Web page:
Study Guide

If I Stay Mortality

By Gayle Forman

Advertisement - Guide continues below


Pieces of my father's brain are on the asphalt. But his pipe is in his left breast pocket. (2.20)

This book does not flinch from a graphic depiction of Mia's dad's death. The first line is brutal and gory, but the second line is a tragic reminder of her dad's life.

I find Mom next. There's almost no blood on her, but her lips are already blue and the whites of her eyes are completely red, like a ghoul from a low-budget monster movie. (2.22)

With Mom, we don't get the same humanizing touch as with Dad (remember that pipe in his pocket?). Why doesn't Mom get the same sympathetic treatment? Either way, though, it's a reminder of how fragile we are.

One of my breasts is exposed. Embarrassed, I look away. (3.7)

Mia learns that there is no modesty in death. The paramedics are more concerned with saving her life than with preserving her modesty.

Grave sounds bad. Grave is where you go when things don't work out here. (5.4)

The nurses wouldn't say the word "grave" if they knew Mia could hear them. It's another reminder to Mia of how fragile she is, and how fragile life is in general.

"Please don't die. I can understand why you'd want to, but think about this: If you die, there's going to be one of those cheesy Princess Diana memorials at school, where everyone puts flowers and candles and notes next to your locker. […] I know you'd hate that kind of thing." (7.21)

The sentiment behind Kim's line is repeated later, when Mia's parents talk about how you can't control your own funeral. Mia would hate this, and to her, it's very important to go out on her own terms.

My parents aren't here. They are not holding my hand, or cheering me on. (9.11)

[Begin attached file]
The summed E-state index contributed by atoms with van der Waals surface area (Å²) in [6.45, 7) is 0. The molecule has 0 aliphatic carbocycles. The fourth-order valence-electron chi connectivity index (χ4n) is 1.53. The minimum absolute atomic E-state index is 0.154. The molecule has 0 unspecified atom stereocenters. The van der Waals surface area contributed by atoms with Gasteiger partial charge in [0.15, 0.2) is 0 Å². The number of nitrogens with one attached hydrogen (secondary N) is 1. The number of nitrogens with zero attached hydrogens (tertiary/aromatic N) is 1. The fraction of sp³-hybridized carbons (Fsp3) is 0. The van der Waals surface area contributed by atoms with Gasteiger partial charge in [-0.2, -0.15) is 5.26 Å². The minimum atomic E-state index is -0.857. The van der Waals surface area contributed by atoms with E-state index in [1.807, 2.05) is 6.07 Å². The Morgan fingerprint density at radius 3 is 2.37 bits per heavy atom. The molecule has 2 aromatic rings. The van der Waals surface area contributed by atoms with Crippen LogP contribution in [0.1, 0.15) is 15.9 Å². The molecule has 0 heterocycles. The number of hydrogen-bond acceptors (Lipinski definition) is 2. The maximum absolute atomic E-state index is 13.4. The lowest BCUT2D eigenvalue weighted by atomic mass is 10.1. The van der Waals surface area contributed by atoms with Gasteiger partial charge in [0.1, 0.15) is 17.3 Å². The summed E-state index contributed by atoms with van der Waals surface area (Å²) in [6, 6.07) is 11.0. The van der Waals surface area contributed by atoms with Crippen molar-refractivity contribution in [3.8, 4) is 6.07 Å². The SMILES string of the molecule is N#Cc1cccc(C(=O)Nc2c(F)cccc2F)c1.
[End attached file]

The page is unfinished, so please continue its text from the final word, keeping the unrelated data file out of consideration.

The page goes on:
This book doesn't have a spiritual view of the afterlife. There is no glowing light, or angelic parents keeping her safe. When you're dead, you're dead and gone, at least as far as we can tell. Or perhaps the issue is that because Mia's not yet dead, she isn't able to see over to the other side.

And that's how I know. Teddy. He's gone too. (12.74)

One of the reasons Mia gives us for staying alive is that she doesn't want to leave her little brother behind. But when she finds out he is gone, she considers dying herself. But does she think Teddy would want her to do this?

"Let's not judge too harshly. It has to be heartbreaking to bury your child." (13.44)

If there's a silver lining to this tragic accident, it's that Mia's parents do not have to bury her. We guess. It's kind of heartbreaking to bury anybody, though.

"I just think that funerals are a lot like death itself. You can have your wishes, your plans, but at the end of the day, it's out of your control." (13.50)

This is the line that explains why Mia wouldn't want a Princess Diana funeral. It's ultimately out of her control, though, unless she wakes up.

Is that what death would feel like? The nicest, warmest, heaviest never-ending nap? If that's what it's like, I wouldn't mind. If that's what dying is like, I wouldn't mind that at all. (14.12)

Mia is only making an assumption here. The one thing she learns for sure in this experience is that there is no certainty about what happens after death. Is it just us, or is she not thinking all that hard about what her choices really are?

If I Stay Mortality Study Group

Ask questions, get answers, and discuss with others.

Tired of ads?

Join today and never see them again.

This is a premium product

Please Wait...